The other group participated in the Health Enhancement Program, which included nutritional education; physical activity, such as walking; balance, agility and core strengthening; and music therapy, the article stated.

Both groups had the same amount of training, the same level of expertise in the instructors, and the same amount of home practice required by participants.

“In this setting, we could see if there were changes that we could detect that were specific to mindfulness,” Melissa Rosenkranz, assistant scientist at the center and lead author on the paper, which was published recently in the journal Brain, Behavior and Immunity said in the article.

Using a tool called the Trier Social Stress Test to induce psychological stress, and a capsaicin cream to produce inflammation on the skin, the researchers took immune and endocrine measures before and after training in the two methods. While both techniques were proven effective in reducing stress, the mindfulness-based stress reduction approach was more effective at reducing stress-induced inflammation.

The results show behavioral interventions designed to reduce emotional reactivity are beneficial to people suffering from chronic inflammatory conditions. The study also suggests mindfulness techniques may be more effective in relieving inflammatory symptoms than other activities that promote well-being, the article stated.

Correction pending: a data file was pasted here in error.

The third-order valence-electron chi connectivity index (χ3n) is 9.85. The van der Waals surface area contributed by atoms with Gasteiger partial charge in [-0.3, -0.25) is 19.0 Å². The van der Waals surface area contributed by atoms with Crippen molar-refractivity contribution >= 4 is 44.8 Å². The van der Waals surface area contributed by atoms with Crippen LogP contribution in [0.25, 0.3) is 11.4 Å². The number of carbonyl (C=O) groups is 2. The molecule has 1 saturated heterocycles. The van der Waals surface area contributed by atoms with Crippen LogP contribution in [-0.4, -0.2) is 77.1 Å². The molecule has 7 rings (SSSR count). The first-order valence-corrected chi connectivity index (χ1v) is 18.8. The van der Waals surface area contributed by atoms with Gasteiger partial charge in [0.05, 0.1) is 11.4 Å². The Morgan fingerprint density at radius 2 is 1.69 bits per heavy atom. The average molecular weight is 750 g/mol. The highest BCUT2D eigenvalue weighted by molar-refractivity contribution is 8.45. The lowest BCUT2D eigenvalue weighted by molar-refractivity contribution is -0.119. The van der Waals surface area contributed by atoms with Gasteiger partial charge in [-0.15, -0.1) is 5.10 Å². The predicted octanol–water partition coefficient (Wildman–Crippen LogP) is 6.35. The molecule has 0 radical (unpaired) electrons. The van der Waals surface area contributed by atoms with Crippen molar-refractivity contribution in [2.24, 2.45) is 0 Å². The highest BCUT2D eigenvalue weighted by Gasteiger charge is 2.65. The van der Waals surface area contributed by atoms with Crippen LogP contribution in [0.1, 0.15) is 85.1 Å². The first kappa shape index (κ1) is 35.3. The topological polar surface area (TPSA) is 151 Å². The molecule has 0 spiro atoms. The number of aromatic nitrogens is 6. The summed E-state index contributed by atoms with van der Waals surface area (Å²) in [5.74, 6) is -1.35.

“This is not a cure-all, but our study does show there are specific ways that mindfulness can be beneficial, and that there are specific people who may be more likely to benefit from this approach than other interventions,” Rosenkranz said in the report.

Time Magazine Interviews Jon Kabat-Zinn

He started meditating in 1966 at age 22, and founded the Stress Reduction Clinic at the University of Massachusetts Medical Center 35 years ago. Jon Kabat-Zinn, author of the new book “Mindfulness for Beginners,” is also an MIT-trained molecular biologist. He recently talked to Time Magazine about meditation, its benefits and more.

“Mindfulness is often spoken of as the heart of Buddhist meditation,” Kabat-Zinn said in the article. “It’s not about Buddhism, but about paying attention. That’s what all meditation is, no matter what tradition or particular technique is used.”

He spoke about Mindfulness Based Stress Reduction (MBSR) and bringing the technique to medical patients in the form of an eight-week course.

“Recent studies from Massachusetts General Hospital have shown that eight weeks of MBSR can actually produce thickening in particular regions of the brain important for learning, memory, executive decision-making and perspective-taking: all important functions to have at optimal levels when you are under stress or experiencing pain,” Kabat-Zinn said in the article. “Also, certain regions get thinner like the amygdala, which involves threat and fear circuitry. If the amygdala is getting thinner after you’ve been practicing mindfulness for only eight weeks, I find that pretty amazing.”

For the full interview, visit Time Magazine.